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Archive for Tuesday, November 10, 1998

A 5-5 SEASON AND STATE PLAYOFF BERTH IN 1998 PLEASED LAWRENCE HIGH FOOTBALL COACH DICK PURDY.

November 10, 1998

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For a football program that won five state championships earlier this decade, five wins and early exit in the state playoffs normally would be considered a bust.

Lawrence High coach Dick Purdy, though, was thrilled by the Lions' performance in 1998, considering Lawrence had its smallest senior class in years, suffered a 30-0 loss to Manhattan in Week Two and was 2-4 heading into district. Also, the Lions were coming off a 4-5 season and no playoff berth.

"Our coaching staff finished the year with a real good feeling about our team," Purdy said. "Our sophomores and juniors had to learn something from the effort we got from our 15 seniors."

The Lions' season ended in the Class 6A state quarterfinals on Friday with a 33-14 loss to Olathe North, the two-time defending state champion. LHS finished with a 5-5 record -- the first time it has ended with that mark in 107 years of football at the school.

Following that embarrassing loss to Manhattan at Haskell Stadium, the Lions responded with a ball-control offense that limited the opponents' chances to score. The Lions' other regular-season losses were to Shawnee Mission West (21-14), Olathe North (20-12) and Olathe South (21-13).

"Manhattan just throttled us," Purdy said. "The seniors buckled it up after that and got a little better and cut back on the mistakes."

Six of the LHS seniors were two-way starters -- Ryan Fender, Frank Salb, Nick Wilcox, Dustin Myers, Riley Scott and Simon Cordova.

"We were pleased with the effort we got out of our guys," Purdy said. "You look at Myers and Salb never coming off the field, being offensive linemen, pushing and shoving with their 170 to 180 pounds. Think of all the effort they had to put out, going against big guys and turning around and trying to stop those same guys while giving up 70 to 100 pounds."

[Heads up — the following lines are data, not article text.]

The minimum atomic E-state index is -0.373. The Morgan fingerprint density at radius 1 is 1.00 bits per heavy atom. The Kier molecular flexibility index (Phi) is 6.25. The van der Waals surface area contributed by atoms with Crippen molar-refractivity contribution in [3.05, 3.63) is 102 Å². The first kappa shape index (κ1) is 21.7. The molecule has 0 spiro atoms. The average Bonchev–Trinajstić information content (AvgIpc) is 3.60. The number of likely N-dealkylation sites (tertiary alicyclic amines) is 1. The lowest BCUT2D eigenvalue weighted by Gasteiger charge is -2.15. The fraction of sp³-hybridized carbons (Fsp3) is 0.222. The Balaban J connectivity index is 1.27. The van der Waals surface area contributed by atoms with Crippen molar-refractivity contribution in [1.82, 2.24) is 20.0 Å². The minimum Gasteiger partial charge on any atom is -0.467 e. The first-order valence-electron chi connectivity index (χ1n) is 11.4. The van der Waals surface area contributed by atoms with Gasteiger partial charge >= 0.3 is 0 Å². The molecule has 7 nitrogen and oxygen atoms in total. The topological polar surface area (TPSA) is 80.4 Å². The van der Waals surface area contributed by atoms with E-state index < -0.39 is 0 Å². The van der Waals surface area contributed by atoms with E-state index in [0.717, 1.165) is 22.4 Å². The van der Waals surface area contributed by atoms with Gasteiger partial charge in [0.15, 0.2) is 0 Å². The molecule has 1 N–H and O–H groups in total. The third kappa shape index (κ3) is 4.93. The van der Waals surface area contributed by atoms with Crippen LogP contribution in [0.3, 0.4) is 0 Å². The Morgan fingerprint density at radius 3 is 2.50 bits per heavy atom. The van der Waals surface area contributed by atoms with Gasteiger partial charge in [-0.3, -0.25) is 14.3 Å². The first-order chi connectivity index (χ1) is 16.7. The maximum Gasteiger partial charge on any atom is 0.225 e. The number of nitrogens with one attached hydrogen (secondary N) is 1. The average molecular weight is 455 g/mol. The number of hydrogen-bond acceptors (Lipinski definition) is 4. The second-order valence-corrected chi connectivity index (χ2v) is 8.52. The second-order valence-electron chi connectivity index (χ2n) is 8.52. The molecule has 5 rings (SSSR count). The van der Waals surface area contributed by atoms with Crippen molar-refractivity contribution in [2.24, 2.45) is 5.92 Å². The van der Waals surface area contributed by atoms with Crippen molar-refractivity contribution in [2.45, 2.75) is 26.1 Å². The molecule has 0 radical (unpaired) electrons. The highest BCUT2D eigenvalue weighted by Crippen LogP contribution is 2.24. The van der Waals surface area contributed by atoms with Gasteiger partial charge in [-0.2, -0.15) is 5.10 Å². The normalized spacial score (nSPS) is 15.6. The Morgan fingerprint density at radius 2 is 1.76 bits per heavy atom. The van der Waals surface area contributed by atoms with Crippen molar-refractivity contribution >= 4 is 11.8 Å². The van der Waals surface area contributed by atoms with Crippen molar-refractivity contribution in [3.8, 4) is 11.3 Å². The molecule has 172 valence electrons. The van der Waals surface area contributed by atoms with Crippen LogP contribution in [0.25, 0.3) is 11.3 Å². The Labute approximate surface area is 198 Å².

The lack of depth took a physical toll on the Lions, Purdy said.

"Our players lost about an average of 10 to 12 pounds apiece," Purdy said. "Usually in football you finish heavier than you started out."

Cordova, the smallest Lion at 5-feet-5, 136 pounds, proved to be a versatile performer. The slotback-defensive back, the Lions' lone all-Sunflower League first-team selection, rushed for two touchdowns, caught two passes for TDs, threw a TD pass and returned a punt for a touchdown.

Cordova scored the team's most memorable TD, a 41-yard game-winner on a trick play against Free State in the Lions' 28-24 victory over the Firebirds.

Senior fullback Tony Thomas came on late for the Lions. He finished with 825 rushing yards and 10 touchdowns, gaining 404 of those yards in the three district contests.

For the final two weeks of the season, the Lions rallied around a Kansas box turtle as their unofficial mascot. The turtle, part of Purdy's "Tortoise and Hare" theme in preparation for Free State and O-North, has been returned to a pasture.

"The turtle is back in its natural habitat," Purdy said. "It has to get its own food now."

-- Steve Rottinghaus' phone message number is 832-7152. His e-mail address is srottinghaus@ljworld.com.

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